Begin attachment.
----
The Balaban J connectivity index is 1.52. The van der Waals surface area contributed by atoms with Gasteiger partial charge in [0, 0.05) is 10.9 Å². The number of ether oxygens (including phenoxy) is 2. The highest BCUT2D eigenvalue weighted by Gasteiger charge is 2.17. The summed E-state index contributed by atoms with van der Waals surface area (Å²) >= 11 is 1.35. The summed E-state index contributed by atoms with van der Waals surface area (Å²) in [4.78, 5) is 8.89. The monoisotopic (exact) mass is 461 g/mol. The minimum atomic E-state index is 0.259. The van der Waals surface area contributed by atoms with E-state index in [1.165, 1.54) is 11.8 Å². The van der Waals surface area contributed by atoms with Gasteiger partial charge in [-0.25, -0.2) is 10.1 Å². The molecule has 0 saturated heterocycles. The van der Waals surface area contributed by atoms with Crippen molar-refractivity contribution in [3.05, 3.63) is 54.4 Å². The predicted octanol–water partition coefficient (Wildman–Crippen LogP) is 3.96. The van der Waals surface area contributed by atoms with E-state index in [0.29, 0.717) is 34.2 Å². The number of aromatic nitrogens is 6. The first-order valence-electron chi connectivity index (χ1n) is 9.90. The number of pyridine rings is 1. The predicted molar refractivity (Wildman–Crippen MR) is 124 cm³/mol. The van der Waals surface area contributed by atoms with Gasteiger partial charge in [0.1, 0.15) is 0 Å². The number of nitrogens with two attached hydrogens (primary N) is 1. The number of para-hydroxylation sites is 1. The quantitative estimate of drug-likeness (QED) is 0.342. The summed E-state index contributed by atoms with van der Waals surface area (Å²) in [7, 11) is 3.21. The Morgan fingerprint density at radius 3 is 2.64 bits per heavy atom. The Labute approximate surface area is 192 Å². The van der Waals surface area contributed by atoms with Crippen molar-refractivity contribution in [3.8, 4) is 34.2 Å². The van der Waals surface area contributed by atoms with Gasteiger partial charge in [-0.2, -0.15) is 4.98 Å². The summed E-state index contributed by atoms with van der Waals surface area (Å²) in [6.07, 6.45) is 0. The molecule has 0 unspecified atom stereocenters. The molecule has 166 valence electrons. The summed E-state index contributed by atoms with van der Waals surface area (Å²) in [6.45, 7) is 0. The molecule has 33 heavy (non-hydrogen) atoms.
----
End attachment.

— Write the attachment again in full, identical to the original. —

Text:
The Balaban J connectivity index is 1.52. The van der Waals surface area contributed by atoms with Gasteiger partial charge in [0, 0.05) is 10.9 Å². The number of ether oxygens (including phenoxy) is 2. The highest BCUT2D eigenvalue weighted by Gasteiger charge is 2.17. The summed E-state index contributed by atoms with van der Waals surface area (Å²) >= 11 is 1.35. The summed E-state index contributed by atoms with van der Waals surface area (Å²) in [4.78, 5) is 8.89. The monoisotopic (exact) mass is 461 g/mol. The minimum atomic E-state index is 0.259. The van der Waals surface area contributed by atoms with E-state index in [1.165, 1.54) is 11.8 Å². The van der Waals surface area contributed by atoms with Gasteiger partial charge in [-0.25, -0.2) is 10.1 Å². The molecule has 0 saturated heterocycles. The van der Waals surface area contributed by atoms with Crippen molar-refractivity contribution in [3.05, 3.63) is 54.4 Å². The predicted octanol–water partition coefficient (Wildman–Crippen LogP) is 3.96. The van der Waals surface area contributed by atoms with E-state index in [0.29, 0.717) is 34.2 Å². The number of aromatic nitrogens is 6. The first-order valence-electron chi connectivity index (χ1n) is 9.90. The number of pyridine rings is 1. The predicted molar refractivity (Wildman–Crippen MR) is 124 cm³/mol. The van der Waals surface area contributed by atoms with Gasteiger partial charge in [0.1, 0.15) is 0 Å². The number of nitrogens with two attached hydrogens (primary N) is 1. The number of para-hydroxylation sites is 1. The quantitative estimate of drug-likeness (QED) is 0.342. The summed E-state index contributed by atoms with van der Waals surface area (Å²) in [7, 11) is 3.21. The Morgan fingerprint density at radius 3 is 2.64 bits per heavy atom. The Labute approximate surface area is 192 Å². The van der Waals surface area contributed by atoms with Crippen molar-refractivity contribution in [3.8, 4) is 34.2 Å². The van der Waals surface area contributed by atoms with Gasteiger partial charge in [-0.2, -0.15) is 4.98 Å². The summed E-state index contributed by atoms with van der Waals surface area (Å²) in [6.07, 6.45) is 0. The molecule has 0 unspecified atom stereocenters. The molecule has 166 valence electrons. The summed E-state index contributed by atoms with van der Waals surface area (Å²) in [6.45, 7) is 0. The molecule has 33 heavy (non-hydrogen) atoms.